Teslas are normally the easiest EV to charge around the UK thanks to the excellent Supercharger network, it’s just a shame that there are currently no Superchargers in Wales, and that we ended up with the Standard Range Plus; if we’d had the Long Range model to test, we wouldn’t have had to use any charging away from home.
One other thing to be aware of, the Long Range Model 3 will be able to charge at a peak 250 kW to make use of the new V3 Superchargers that are being rolled out, although Tesla tends to taper charging power early so you won’t get the full power for very long, but charging will still be impressively quick. However the Standard Range Plus variant is capped at around 145 kW, again with average charging rates somewhat below this peak figure due to tapering. The Model 3’s AC charging is handled by an 11 kW onboard charger.
The entry-level Model 3 Standard Range Plus starts at £37,340, or £395 per month, after the UK government’s £3,500 Plug-In Car Grant. Our test car had the expensive option of Red Multi-Coat Paint (£1,900). There are five colours to choose from in total: there’s no cost for Pearl White Multi-Coat; Solid Black is available at £750, with metallic colours Midnight Silver and Deep Blue available for £950.
The Model 3 comes as standard with all-black premium ‘vegan’ leather interior, or the white and black premium ‘vegan’ interior option for £950.
The Model 3 now comes with Autopilot included. Eight surround cameras allow for 360-degree vision, while twelve ultrasonic sensors provide detection of surrounding objects. Forward-facing radar sees through heavy rain, fog, dust, and beyond the vehicle ahead. The Model 3, like other Teslas, has over-the-air software updates.
The Model 3 achieved a 5-star Euro NCAP safety rating in every category with the highest ever score in the latest Safety Assist tests.
Electric vehicles have cheaper running costs than petrol-powered vehicles; Tesla claims that the cost of electricity is up to seven times lower than that of petrol.
Before you place your order it’s worth comparing the different Model 3 variants. Standard Range Plus, as tested, is rear-wheel drive, has a range of 254 miles, a 0-60mph time of 5.3 seconds, and costs £37,340.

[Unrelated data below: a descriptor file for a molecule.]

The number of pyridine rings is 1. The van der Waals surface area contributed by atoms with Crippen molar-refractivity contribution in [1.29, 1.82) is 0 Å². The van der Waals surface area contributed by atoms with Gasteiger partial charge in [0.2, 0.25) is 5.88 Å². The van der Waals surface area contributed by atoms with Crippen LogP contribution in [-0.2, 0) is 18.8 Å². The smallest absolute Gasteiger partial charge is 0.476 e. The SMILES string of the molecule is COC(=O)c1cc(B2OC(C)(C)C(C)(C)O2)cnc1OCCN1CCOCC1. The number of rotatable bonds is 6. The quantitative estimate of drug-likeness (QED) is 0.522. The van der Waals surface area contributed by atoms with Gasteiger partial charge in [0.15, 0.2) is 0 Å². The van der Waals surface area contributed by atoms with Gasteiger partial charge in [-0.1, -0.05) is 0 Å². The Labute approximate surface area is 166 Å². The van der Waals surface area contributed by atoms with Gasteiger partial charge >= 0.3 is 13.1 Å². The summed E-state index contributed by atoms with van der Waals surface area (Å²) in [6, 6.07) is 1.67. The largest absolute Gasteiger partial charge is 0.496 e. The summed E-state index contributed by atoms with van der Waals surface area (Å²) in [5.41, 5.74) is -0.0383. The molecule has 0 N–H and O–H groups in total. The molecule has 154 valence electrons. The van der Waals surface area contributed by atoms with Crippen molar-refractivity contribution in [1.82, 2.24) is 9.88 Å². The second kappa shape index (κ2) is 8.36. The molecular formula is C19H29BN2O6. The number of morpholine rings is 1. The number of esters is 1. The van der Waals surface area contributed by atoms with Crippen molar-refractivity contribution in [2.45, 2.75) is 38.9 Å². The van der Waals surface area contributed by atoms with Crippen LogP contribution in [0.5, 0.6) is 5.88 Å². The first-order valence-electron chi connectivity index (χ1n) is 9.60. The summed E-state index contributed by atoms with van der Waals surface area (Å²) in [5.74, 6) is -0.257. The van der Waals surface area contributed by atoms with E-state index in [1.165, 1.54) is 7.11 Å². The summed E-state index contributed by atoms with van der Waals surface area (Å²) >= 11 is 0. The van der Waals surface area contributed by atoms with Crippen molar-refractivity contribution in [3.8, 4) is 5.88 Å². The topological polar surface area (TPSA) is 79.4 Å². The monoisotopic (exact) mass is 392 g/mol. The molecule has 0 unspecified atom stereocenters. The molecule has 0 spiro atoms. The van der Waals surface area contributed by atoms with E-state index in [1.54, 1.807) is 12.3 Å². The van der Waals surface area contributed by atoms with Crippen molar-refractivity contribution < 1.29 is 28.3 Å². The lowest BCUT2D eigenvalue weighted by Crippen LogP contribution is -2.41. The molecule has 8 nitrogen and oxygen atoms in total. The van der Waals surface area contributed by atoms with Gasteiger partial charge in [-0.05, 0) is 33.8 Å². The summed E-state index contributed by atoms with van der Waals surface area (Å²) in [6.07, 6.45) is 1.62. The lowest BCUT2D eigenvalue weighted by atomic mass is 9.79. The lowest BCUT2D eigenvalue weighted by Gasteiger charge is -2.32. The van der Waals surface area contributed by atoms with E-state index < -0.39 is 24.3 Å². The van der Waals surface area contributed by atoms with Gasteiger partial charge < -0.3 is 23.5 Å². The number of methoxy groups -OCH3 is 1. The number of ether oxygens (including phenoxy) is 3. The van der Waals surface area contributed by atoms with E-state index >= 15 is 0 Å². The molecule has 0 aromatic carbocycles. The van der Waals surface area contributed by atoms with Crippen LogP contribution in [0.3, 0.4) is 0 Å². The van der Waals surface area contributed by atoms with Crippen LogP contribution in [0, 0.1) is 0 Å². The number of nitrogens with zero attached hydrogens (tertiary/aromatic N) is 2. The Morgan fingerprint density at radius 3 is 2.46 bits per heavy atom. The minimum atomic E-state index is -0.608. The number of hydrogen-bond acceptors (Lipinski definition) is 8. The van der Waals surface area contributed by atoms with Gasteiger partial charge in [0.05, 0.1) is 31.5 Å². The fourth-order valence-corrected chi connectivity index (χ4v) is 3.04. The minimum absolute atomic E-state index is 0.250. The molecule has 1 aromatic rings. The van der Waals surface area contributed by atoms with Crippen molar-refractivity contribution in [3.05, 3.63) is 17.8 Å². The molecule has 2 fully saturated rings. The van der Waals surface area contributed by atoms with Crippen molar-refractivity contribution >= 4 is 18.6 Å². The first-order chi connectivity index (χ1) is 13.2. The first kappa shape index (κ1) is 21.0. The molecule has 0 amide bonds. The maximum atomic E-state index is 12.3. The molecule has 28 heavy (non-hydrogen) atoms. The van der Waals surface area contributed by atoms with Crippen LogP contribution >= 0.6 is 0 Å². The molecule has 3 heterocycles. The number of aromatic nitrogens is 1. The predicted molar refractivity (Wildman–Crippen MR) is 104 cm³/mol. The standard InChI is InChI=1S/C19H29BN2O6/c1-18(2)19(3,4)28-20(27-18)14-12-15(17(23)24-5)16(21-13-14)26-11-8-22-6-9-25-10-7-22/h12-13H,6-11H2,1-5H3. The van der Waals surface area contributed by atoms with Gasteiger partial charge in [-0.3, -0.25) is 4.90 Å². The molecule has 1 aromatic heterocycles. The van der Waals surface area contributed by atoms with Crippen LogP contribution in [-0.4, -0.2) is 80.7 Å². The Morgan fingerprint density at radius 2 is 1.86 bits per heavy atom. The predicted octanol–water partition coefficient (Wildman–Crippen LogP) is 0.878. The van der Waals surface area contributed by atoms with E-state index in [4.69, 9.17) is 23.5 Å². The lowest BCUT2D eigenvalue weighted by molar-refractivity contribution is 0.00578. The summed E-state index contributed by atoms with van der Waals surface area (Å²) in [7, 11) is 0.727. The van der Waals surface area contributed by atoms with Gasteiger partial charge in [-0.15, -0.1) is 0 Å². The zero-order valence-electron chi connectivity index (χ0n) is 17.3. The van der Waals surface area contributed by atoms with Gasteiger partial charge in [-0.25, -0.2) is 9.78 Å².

The Model 3 Long Range Dual Motor All-Wheel Drive has a range of 348 miles with a 0-60mph time of 4.4 seconds, and costs £46,340.
The Model 3 Performance Dual Motor All-Wheel Drive has a range of 329 miles, a 0-62mph time of 3.2 seconds, and a price tag of £49,490.
The long-awaited Tesla Model 3 is an impressive car. Even in Standard Range Plus form, the performance is very good, the handling is rewarding, and the steering is sharp and well weighted. There’s also the very minimalistic interior, with the large touchscreen featuring virtually all controls – which some people might like, others may not. And remember that the Model 3 has a boot, not a hatchback – but it has more space than you might think.
Whatever you think about this car, Tesla has done it again by being the first to bring an all-electric sports saloon to market, in the process beating all the established manufacturers.
However, there is a ‘but’ with this Standard Range Plus version. The Long Range model has a range of 348 miles. One of the biggest objections to electric cars is their limited range, with most feedback that we get suggesting that motorists want a range of at least 300 miles before considering making the switch to an EV. And our own driving patterns need an EV with a 300 mile range if we are to avoid wrestling with the variable public charging network, as our test with the Model 3 has shown.
So the Tesla Model 3 Standard Range Plus may cost £9,000 less than the Model 3 Long Range, and it may be perfectly suitable for some people, but for ourselves, we don’t see why you would buy an EV that is capable of driving 348 miles and then choose to chop off 94 miles of range. Therefore the Tesla Model 3 Standard Range Plus gains a Green Car Guide rating of 9 out of 10; we look forward to reviewing the Model 3 Long Range and hopefully improving this score.